July 15, 2017cloud AWS S3 serverless
I’ve been playing around with AWS S3 backed static websites for a while now and have mixed feelings about whether or not I like the static way of creating and deploying websites. Static website hosting definitely has its merits but how they are deployed requires a different way of thinking if you aren’t used to doing Infrastructure as Code. Here are some random thoughts on my experience learning how to deploy static websites using Hugo with AWS S3.
As I was researching how to create and deploy static websites using Hugo the first thing that came to mind was, “Wow, what an incredible pain in the ass!” I’d been a faithful WordPress user for many years, having deployed countless installs and associated infrastructure from scratch as well as numerous themes so this static website stuff felt foreign and odd. Going from the comfort of an established platform to having to use (and learn) Git was the first hurdle followed by actually having to know my way around HTML, CSS, and JS was the second. It’s not that those hurdles were difficult per se, it just felt like a lot to have to know just to get a basic website up and working. “Why the fudge would anyone want to do it this way?” was the question that I kept asking myself. I almost gave up completely because it felt like an incredible waste of time when you can just shell out a nominal, monthly fee for a managed WordPress or Ghost service that includes decent themes and a plethora of plugins to get you up and running relatively quickly.
I remember going to the Hugo Quick Start mothership and feeling a surge of confusion. The idea of running a server locally on my laptop while I write posts seemed so foreign and stupid. I played around with some of the really good Hugo themes and finally got something working—hurray! But I still didn’t understand how Hugo was actually generating the pages much less how the pages, themes—specifically exampleSite, and my site were supposed to work.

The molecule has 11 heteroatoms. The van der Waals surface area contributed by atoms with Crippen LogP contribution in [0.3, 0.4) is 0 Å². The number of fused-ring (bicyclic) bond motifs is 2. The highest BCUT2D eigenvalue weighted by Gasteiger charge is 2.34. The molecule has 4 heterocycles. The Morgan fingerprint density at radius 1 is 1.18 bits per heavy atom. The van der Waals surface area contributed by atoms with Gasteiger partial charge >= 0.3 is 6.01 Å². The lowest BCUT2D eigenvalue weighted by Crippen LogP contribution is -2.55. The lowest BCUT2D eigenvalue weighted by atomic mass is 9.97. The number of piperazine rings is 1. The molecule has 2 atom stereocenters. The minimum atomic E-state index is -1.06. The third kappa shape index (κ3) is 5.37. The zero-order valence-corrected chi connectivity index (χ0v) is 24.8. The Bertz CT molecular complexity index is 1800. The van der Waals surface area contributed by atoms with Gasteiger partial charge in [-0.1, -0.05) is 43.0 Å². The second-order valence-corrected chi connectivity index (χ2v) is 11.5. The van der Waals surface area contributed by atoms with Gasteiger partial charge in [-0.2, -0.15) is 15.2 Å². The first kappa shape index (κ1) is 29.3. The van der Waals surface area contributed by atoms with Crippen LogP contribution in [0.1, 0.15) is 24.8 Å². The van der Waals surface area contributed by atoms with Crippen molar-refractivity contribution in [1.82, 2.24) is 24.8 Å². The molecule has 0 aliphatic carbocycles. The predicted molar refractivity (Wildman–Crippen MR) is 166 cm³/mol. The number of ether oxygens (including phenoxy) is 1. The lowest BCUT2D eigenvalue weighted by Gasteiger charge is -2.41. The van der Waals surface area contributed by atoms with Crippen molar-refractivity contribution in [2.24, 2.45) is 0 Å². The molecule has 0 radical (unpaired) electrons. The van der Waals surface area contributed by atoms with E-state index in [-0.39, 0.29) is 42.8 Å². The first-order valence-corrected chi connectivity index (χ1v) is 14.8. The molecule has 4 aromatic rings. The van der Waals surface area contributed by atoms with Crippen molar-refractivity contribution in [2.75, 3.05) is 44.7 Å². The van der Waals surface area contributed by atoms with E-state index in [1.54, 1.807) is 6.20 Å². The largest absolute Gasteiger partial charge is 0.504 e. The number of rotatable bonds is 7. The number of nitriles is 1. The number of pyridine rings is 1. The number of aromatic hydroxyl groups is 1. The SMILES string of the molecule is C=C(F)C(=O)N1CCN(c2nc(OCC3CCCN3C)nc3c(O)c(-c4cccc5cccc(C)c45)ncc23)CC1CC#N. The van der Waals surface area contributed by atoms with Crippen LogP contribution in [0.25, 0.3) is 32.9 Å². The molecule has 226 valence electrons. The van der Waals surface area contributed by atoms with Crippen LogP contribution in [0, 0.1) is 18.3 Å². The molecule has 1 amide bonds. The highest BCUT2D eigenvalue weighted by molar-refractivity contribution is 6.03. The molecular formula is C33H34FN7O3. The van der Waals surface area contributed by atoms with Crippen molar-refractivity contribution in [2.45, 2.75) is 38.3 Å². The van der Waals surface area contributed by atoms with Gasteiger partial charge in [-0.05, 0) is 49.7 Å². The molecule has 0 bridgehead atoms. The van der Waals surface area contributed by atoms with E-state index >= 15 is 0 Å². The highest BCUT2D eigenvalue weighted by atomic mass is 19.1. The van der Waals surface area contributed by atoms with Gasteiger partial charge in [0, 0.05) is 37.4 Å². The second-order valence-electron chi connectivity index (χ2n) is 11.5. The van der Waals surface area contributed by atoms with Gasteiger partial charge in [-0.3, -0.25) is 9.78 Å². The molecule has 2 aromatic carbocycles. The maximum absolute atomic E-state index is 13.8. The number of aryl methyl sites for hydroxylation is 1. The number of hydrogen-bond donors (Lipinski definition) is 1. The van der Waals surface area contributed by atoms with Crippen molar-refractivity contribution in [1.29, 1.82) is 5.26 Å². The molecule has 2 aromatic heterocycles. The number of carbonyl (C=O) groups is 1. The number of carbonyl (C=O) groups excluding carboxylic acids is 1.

After a few days of playing around with a few different themes I finally got my site setup—locally. The next step was deploying to AWS which fortunately I’m pretty familiar with. Feeling a bit adventurous I decided to play in unfamiliar territory, namely AWS Lambda and AWS CodePipeline using Eric Hammond’s Git-backed static website powered entirely by AWS CloudFormation template. I immediately learned that I was out of my skill set but was able to get my site live on AWS after a lot of messing things up and some help from Eric himself.
While I could keep going and provide a play-by-play of my experience, I don’t want to bore you with the details of how many things I realized I didn’t know crap about and all the things I screwed up. What I will say is that the experience was an eye opener to say the least. But before I knew it, I was using Git like a boss, pushing changes to AWS CodeCommit and Github, and even running my own pipelines for other projects. I learned so much without realizing that I was learning.
Now that I’m a seasoned “pro” you’d think that I’ve converted to a static website evangelist but unfortunately, I still think running a static website is an incredible pain in the rear—for most people. If you have paying customers (especially the non-technical ones) that need a basic company website there is a good chance that a traditional CMS (Content Management System) like WordPress will be the better choice. However there are use cases where static websites will save you time and hassle so learning how to deploy them are akin to adding a new tool to your IT toolbox.